Roller Derby is different to most sports in the respect that more ‘alternative’ people are attracted to it – hey, we love tattoos, feminism and vegan food, ok!
Quite often, may of the people drawn to derby don’t have a background in playing sports or haven’t partaken in much mainstream exercise. This could often be because they didn’t fit in or were intimidated by the ‘sporty people’ getting sweaty in a gym.
For me personally, I enjoyed sports at school but I absolutely did not feel comfortable in the uniforms we had to wear and so would turn up wearing whatever I did feel comfortable in. As such, I wasn’t allowed to join in a lot of the time and therefore, was never on a proper team.
So these ‘non-sporty’ types have signed up for something very sporty indeed but probably have very little knowledge about exercise, muscles and what they should or should’t be feeling.
If this is you, I’m here to help!
Let’s start with pain
Good Pain – Yes there is such a thing! And it includes that burning feeling in your leg muscles when you’re attempting your first ever 27 in 5. It’s a sign that you are working hard, pushing yourself and building your fitness. Ever heard that phrase “Feel the burn!”? Well, the burn is GOOD!
If your muscles feel sore and stiff a day to two after training, you’ve probably got DOMS or Delayed Onset Muscle Soreness, which basically means you have worked your muscles in a way they aren’t used to or more than they have been before.
Exercise has caused tiny tears in your muscles but as they repair your, muscles will grow. The pain is your body adapting and rebuilding itself stronger and better. Your body is saying,”We can rebuild her. We have the technology.”
If you are particularly sore for more than a few days, you may have something more serious such as a strain.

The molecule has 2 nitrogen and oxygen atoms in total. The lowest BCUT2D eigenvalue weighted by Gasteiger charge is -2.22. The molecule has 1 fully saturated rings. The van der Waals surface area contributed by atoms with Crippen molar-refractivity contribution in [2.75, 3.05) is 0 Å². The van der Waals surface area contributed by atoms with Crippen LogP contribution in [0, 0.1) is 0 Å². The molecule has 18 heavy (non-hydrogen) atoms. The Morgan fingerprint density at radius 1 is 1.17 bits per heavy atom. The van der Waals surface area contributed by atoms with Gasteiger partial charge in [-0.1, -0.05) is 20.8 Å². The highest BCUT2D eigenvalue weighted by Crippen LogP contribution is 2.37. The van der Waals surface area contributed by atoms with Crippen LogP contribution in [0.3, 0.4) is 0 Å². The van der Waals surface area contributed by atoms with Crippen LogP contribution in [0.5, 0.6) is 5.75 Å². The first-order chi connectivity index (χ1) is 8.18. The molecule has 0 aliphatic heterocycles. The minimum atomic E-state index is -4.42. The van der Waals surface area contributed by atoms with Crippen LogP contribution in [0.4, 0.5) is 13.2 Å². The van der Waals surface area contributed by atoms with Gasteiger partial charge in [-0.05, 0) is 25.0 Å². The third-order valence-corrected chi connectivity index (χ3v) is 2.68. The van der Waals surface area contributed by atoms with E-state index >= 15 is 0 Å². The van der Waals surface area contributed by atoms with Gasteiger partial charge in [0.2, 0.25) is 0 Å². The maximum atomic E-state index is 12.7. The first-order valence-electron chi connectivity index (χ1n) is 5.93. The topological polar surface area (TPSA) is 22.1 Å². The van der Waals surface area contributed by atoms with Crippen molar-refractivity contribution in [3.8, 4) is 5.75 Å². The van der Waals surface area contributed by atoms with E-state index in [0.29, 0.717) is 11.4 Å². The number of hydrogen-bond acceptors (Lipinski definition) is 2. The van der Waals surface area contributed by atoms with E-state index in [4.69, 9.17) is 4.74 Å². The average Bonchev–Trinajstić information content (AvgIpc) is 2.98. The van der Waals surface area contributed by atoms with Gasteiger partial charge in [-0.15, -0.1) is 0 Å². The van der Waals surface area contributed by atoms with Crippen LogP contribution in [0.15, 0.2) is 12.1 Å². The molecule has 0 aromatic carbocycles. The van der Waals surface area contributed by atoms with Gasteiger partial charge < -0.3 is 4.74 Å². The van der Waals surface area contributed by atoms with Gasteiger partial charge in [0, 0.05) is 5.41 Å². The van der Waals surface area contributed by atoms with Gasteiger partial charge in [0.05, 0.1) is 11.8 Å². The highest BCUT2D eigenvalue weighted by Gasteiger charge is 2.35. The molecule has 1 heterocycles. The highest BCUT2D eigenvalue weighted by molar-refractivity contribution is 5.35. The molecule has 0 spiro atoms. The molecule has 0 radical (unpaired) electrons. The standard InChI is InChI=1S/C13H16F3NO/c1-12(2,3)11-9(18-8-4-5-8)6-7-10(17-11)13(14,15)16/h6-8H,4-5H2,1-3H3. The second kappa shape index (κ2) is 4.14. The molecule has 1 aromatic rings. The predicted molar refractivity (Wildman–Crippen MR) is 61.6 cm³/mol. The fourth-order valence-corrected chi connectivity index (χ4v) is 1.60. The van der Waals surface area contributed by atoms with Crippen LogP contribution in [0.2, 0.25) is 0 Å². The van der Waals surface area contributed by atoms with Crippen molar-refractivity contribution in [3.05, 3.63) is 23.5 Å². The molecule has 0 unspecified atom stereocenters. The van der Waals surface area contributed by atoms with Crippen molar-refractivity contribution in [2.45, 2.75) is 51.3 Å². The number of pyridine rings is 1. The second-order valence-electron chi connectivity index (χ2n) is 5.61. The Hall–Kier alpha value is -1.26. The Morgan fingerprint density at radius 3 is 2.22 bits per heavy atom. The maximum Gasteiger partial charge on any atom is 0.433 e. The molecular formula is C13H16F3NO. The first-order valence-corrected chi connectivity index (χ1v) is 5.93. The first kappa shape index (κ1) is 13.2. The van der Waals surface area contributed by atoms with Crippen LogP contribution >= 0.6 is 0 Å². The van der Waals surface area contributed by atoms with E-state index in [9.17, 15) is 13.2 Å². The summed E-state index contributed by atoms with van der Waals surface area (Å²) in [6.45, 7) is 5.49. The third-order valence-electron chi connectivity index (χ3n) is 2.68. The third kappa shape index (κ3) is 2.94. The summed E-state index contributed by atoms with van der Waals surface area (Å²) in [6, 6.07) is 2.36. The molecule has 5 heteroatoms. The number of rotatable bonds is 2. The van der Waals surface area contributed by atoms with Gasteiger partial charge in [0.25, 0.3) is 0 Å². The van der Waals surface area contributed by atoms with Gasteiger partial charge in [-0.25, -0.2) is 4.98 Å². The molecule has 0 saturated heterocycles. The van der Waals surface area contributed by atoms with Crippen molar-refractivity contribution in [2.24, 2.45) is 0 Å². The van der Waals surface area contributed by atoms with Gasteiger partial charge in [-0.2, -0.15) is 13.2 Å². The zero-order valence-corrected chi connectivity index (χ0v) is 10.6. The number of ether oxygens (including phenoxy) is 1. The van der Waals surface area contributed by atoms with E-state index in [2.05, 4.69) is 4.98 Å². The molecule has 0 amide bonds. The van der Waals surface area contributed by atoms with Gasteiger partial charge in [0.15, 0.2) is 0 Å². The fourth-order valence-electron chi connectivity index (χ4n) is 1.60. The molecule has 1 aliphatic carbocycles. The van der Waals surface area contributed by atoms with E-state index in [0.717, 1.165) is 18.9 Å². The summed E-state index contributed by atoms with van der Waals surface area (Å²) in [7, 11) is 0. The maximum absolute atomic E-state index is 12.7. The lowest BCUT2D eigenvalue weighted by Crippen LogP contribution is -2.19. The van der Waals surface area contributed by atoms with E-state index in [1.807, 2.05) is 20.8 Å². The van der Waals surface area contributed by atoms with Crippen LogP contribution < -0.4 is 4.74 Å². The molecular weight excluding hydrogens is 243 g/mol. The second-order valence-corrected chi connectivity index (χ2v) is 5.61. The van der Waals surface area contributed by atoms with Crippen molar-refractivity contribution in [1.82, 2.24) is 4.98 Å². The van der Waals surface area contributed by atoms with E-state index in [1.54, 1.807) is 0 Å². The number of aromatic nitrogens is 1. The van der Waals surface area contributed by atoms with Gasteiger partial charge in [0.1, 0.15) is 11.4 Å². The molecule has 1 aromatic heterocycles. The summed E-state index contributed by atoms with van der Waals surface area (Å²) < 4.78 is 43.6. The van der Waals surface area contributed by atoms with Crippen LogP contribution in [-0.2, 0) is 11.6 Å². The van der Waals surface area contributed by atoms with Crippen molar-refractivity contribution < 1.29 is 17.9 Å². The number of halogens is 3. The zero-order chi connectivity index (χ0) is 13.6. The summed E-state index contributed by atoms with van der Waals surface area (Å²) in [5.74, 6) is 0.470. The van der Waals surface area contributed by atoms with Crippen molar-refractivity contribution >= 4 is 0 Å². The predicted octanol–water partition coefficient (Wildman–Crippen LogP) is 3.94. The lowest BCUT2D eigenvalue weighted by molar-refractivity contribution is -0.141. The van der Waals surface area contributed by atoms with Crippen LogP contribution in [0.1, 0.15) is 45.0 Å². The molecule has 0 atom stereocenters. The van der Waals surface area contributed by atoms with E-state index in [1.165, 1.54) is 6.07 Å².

Bad Pain – Is what we do not want. If you feel a sharp, sudden pain anywhere that makes you swear loudly and grasp that body part in a dramatic footballer-taking-a-dive kind of way, stop whatever the hell you’re doing!
Sprains, twists, pulls and breaks are all things that could potentially happen, and if you think you’ve done one of these, do not continue skating on it unless you want to make the injury worse.
This types of pain requires immediate attention from someone trained, whether that be a doctor or a physio and you should follow the R.I.C.E protocol – Rest. Ice. Compression. Elevation – to aid healing.
Listen to your body
Some body parts will ache a lot during training and, although this pain isn’t necessarily good, it can be a good indicator as to which bits we need to strengthen and stretch.
So you need to listen to your body as it changes, note any little niggles that don’t improve and figure out what can be done to help it. As your entire body gets stronger, some aches and pains will go away completely, so it may be a case of being patient. Others however may need some work to iron out.
Remember, you are now an ATHLETE and your body is your most important tool for kicking ASS on the track so take good care of it.